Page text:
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| 2 minutes read

Crypto Trading 101: Corporate Structuring for Digital Asset Traders

Digital asset investment among proprietary trading firms, family offices, and asset managers peaked in the fall of 2021, dipped a bit in the summer of 2022, and now it’s on the rise again — even with the turbulence in the market as a result of the FTX bankruptcy.

Setting up a crypto trading shop requires getting the fundamentals right — and it starts with corporate structuring. But following the model used by traders of traditional financial products can lead to serious problems for those trading in digital assets. Why is that?

To effectively engage in the crypto markets, you’ll want to be able to access exchanges anywhere in the world — and that will require specific approaches to your corporate structure.

First, all the usual best practices apply

Our corporate team helps trading firms and asset managers on strategic corporate structuring issues all the time. Whether you focus on digital assets or traditional financial products, a lot of the same legal needs apply, including:

  • Follow the principles of good organization
  • Strive for tax efficiency
  • Lock in your partnerships

Plan for cross-border and offshore activities

As a digital asset trader or investor, you’ll need to plan for cross-border and offshore activities. From a regulatory standpoint, this can get complicated, so you’ll want to bake it into your structure.

Understand the requirements for digital asset exchanges

Regulations for digital asset trading are evolving and, in some cases, not specifically articulated in the law. Often, the driving force behind the requirements are the trading venues themselves. Some negotiation is possible, but given the changing environment, it’s wise to take a conservative approach and plan for the most restrictive requirements.

The “non-US person” requirement

In general, offshore digital asset exchanges want to onboard only non-US persons and will require firms to make certain attestations to that.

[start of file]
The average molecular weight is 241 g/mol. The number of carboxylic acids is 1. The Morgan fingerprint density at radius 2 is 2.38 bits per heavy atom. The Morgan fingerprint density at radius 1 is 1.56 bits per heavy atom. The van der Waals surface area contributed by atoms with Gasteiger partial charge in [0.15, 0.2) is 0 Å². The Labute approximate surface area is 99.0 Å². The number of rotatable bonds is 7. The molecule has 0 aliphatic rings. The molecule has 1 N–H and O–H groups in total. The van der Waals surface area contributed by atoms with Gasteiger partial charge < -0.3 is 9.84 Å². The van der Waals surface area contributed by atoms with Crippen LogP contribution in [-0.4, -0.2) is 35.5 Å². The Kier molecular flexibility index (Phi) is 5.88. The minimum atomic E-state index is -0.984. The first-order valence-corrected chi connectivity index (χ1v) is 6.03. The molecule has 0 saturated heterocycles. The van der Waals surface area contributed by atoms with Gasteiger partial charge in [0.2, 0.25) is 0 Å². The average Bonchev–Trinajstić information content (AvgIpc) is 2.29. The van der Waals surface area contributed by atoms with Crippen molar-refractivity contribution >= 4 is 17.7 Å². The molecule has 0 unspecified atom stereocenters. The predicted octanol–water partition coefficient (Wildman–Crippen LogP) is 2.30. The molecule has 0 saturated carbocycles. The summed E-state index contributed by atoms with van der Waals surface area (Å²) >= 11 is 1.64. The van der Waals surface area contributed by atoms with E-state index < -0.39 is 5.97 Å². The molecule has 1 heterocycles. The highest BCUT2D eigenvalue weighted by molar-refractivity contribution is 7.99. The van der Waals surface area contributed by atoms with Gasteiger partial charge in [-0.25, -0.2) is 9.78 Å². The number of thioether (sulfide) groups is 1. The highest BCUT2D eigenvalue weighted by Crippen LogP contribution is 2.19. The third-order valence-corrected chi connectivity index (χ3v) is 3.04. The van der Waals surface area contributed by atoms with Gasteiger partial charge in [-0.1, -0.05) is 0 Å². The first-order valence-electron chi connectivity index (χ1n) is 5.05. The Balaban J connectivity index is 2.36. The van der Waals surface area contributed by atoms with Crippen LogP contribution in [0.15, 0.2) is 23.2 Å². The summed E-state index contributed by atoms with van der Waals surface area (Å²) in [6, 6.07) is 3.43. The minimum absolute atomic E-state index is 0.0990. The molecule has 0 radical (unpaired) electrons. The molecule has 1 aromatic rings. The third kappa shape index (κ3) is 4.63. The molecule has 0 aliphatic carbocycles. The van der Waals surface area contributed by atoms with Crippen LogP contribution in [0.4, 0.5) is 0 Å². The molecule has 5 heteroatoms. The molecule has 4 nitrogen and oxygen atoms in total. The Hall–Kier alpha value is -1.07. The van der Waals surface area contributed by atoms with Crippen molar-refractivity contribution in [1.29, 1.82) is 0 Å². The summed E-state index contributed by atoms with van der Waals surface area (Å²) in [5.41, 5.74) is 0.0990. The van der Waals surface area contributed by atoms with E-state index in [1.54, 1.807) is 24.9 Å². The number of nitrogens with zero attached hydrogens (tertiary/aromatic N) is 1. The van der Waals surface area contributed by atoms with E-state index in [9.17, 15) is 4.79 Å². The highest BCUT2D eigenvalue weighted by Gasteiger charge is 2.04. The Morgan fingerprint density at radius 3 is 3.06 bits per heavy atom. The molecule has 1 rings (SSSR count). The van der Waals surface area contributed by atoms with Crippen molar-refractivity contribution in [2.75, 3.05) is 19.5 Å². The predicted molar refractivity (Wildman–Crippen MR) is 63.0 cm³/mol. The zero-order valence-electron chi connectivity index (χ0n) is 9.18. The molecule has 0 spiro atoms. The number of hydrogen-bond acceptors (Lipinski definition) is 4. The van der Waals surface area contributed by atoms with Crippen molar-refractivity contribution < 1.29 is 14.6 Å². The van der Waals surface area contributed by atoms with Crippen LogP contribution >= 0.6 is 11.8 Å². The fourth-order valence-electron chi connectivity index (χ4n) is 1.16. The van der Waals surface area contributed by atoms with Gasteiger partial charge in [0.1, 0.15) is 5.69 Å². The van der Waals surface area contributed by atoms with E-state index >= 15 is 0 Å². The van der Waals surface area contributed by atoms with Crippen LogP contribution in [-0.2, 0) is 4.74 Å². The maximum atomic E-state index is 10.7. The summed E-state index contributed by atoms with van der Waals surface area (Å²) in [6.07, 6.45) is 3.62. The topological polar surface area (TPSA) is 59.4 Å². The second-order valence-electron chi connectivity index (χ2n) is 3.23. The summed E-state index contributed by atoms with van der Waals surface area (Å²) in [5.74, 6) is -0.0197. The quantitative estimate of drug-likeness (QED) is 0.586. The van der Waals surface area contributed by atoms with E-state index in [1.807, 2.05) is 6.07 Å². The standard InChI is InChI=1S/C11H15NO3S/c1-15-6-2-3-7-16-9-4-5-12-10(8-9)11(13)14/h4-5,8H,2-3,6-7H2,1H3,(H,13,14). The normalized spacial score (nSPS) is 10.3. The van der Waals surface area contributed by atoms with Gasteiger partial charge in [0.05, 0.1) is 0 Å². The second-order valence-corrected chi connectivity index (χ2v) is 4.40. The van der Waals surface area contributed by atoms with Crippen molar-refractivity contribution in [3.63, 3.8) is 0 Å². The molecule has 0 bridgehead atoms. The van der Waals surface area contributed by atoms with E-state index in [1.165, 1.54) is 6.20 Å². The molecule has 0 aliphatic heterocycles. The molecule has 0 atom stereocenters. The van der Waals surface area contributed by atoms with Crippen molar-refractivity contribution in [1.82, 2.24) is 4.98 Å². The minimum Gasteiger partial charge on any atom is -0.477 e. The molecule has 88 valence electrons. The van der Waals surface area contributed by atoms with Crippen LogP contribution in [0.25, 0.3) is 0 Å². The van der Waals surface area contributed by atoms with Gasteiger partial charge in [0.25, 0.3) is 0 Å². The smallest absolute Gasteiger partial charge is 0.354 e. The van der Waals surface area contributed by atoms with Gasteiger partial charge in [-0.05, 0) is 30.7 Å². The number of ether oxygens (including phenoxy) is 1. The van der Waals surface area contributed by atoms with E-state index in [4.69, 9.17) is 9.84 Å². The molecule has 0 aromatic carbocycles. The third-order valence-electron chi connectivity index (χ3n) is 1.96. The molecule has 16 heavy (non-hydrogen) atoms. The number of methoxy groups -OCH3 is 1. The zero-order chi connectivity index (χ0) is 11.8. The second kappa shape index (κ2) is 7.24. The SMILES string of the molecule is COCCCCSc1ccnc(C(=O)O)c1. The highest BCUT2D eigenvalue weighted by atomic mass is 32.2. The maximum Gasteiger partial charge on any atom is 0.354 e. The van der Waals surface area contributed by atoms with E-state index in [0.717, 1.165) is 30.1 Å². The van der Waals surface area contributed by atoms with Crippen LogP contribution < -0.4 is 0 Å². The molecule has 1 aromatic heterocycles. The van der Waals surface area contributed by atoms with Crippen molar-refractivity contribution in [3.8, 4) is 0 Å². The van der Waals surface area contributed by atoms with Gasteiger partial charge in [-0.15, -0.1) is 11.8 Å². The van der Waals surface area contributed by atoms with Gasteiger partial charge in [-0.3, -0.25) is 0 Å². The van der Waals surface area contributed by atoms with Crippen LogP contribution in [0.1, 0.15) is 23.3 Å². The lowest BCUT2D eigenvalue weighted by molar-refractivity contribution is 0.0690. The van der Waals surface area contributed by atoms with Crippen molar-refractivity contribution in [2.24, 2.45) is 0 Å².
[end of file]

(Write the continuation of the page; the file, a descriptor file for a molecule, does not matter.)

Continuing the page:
The “non-US capital” requirement

In addition to being a non-US person, certain offshore exchanges have required our clients to be trading or investing entirely or mostly with non-US capital.

The regulatory requirements also vary based on the type of financial product you’re trading in — the CFTC has taken an overly restrictive approach to its definition of “non-US person” — and it’s a definition that continues to evolve quickly.

If you plan to trade digital assets, seek skilled counsel

Experienced counsel is a must at this stage of the game. Attorneys who understand the venues and understand the requirements can often negotiate attestation agreements that make sense both for the venues and for your new firm.

Lance Zinman, partner and global chair, Financial Markets and Funds Department; Gary DeWaal, special counsel, Financial Markets and Funds; Timothy Kertland, partner, Financial Markets and Funds; Jill Darrow, partner, Transactional Tax Planning; Neil Robson, partner, Financial Markets and Funds; and Mitchel Pahl, partner, Employee Benefits and Executive Compensation; provided a more detailed overview during an “Investing and Trading in Digital Assets – Corporate and Tax Structuring for Principal Traders and Asset Managers” session of Katten’s inaugural “Crypto With Katten Symposium.”


crypto, financial markets and funds, transactional tax planning, empl benefits and exec comp